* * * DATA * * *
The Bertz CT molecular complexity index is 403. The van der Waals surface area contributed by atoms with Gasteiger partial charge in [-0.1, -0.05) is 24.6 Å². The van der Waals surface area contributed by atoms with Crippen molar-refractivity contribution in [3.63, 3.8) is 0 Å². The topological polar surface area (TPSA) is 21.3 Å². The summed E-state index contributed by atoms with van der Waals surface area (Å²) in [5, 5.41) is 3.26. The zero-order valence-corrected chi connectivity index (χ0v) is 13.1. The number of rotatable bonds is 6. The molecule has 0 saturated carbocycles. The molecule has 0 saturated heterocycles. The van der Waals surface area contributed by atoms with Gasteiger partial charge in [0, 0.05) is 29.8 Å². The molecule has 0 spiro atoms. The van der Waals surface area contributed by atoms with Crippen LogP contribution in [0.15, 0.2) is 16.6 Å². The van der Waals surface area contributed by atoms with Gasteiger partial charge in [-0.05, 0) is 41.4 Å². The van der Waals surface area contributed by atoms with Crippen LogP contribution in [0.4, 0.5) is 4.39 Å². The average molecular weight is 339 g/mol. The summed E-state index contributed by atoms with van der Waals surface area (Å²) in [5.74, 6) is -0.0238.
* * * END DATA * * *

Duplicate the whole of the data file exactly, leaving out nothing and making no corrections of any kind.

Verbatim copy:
The Bertz CT molecular complexity index is 403. The van der Waals surface area contributed by atoms with Gasteiger partial charge in [-0.1, -0.05) is 24.6 Å². The van der Waals surface area contributed by atoms with Crippen molar-refractivity contribution in [3.63, 3.8) is 0 Å². The topological polar surface area (TPSA) is 21.3 Å². The summed E-state index contributed by atoms with van der Waals surface area (Å²) in [5, 5.41) is 3.26. The zero-order valence-corrected chi connectivity index (χ0v) is 13.1. The number of rotatable bonds is 6. The molecule has 0 saturated carbocycles. The molecule has 0 saturated heterocycles. The van der Waals surface area contributed by atoms with Gasteiger partial charge in [0, 0.05) is 29.8 Å². The molecule has 0 spiro atoms. The van der Waals surface area contributed by atoms with Crippen LogP contribution in [0.15, 0.2) is 16.6 Å². The van der Waals surface area contributed by atoms with Gasteiger partial charge in [-0.05, 0) is 41.4 Å². The van der Waals surface area contributed by atoms with Crippen LogP contribution in [0.4, 0.5) is 4.39 Å². The average molecular weight is 339 g/mol. The summed E-state index contributed by atoms with van der Waals surface area (Å²) in [5.74, 6) is -0.0238.